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Create a Mind Map ...



and get your presentation structure off to a flying start

When I have a new presentation to develop, I often create a mind map to help organize my thoughts and get my mind focused on the job in hand. A mind map is a diagram with various topics branching out from a central theme. Each of those topics can then have related sub-topics branching out from them, etc. It is a visual form of brainstorming and your aim is to list and find links between related topics and ideas. It can be a great help in the initial stage in structuring a presentation, particularly if you're finding it difficult to know where to start.

How to create a mind map
One of the most daunting sights when creating a presentation is when you open Microsoft PowerPoint and see a blank slide with the words "Click to add title" staring back at you. Panic! Where do you begin? It can be a little like the presenter’s equivalent of writer’s block. However, there is one simple solution to overcome this problem:

 Don't start with a blank PowerPoint slide!

A great way to start organizing your thoughts and get those creative juices flowing is with a mind map. All you need to create a mind map is a blank sheet of paper (or a whiteboard) and some colored pens.

Start by placing the theme or subject of your presentation in the centre of the paper then draw a rectangular box round it. Now you start to do some brainstorming. Write down some topics that you need to discuss in your presentation. Start with some general main topics to begin with. Draw some colored lines out from the central box and add the main topics to them. Now think of some sub-topics that should be in your presentation and add them to your mind map, linking them to the related main topics. And so on.

Picture of create a mind map

Create a mind map to help organize your thoughts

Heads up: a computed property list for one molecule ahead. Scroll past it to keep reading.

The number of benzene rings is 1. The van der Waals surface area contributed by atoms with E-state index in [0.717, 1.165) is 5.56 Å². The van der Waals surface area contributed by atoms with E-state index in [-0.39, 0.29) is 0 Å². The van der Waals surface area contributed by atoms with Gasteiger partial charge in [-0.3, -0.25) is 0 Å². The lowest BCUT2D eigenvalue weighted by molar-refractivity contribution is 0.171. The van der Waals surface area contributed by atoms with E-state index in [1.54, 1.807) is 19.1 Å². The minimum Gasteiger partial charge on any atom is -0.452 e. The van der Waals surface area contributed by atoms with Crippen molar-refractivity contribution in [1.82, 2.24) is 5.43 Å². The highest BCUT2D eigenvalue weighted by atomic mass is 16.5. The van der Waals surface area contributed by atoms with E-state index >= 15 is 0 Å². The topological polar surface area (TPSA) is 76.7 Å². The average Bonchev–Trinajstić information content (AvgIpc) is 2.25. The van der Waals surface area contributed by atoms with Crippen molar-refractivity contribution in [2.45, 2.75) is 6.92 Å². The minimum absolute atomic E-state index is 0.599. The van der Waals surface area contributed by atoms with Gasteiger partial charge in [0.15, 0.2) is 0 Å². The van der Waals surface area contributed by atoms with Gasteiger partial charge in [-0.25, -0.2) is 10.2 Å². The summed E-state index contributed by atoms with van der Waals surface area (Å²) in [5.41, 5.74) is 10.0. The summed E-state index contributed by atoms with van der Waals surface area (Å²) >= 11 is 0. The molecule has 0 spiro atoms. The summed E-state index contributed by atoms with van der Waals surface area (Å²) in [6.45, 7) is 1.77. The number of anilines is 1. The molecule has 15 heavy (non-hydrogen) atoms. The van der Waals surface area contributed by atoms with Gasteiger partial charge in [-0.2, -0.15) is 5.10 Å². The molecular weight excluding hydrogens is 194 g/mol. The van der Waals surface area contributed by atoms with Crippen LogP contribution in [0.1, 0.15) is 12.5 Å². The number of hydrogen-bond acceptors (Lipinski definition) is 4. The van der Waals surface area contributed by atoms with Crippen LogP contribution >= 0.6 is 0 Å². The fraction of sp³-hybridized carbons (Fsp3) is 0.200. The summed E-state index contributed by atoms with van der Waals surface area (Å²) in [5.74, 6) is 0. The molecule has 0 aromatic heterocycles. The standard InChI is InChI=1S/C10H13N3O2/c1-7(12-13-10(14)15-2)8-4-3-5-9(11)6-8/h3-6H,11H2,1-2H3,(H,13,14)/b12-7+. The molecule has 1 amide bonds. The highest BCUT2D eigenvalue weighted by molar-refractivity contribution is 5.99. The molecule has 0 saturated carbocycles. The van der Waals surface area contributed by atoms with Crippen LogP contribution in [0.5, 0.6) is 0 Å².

Most presentations flow in a linear fashion: slide 1, followed by slide 2, then slide 3, etc. With a mind map, your aim is not to link topics in a particular sequence. Your aim is to find relationships between individual topics, and in so doing create a structure by grouping similar ideas. Creating a mind map is a form of visual thinking and can be a great help in overcoming "writer’s block" through the listing and grouping of ideas. It's also a great overview to see if you've missed any vital points. Those main topics (shown in blue circles in the drawing above) will eventually be the main headings when you go on to make an outline.

When you create a mind map, there are some general guidelines to follow:

  • Use a large piece of paper with the long edge toward you in landscape orientation (a whiteboard is also good).

  • Place the main topic or subject in the centre of the paper.

  • Use just one or two "keywords" per linkage line. Don't write sentences: keywords are all that is required.

  • Don't "edit" your thinking at this stage. Put down all ideas without judgment or evaluation. You can prune back items at a later stage.

Don't try to be too perfect or too detailed when you create a mind map. The mind map you create here is not an end in itself. It's just a tool to help you to the next stage of structuring your presentation. No one will see your mind map except you, so be as creative as you like. Focus on getting all your ideas down on paper and grouping related items.

Ready to move on? Great! You're now ready to begin creating an outline. But that's another story...

 

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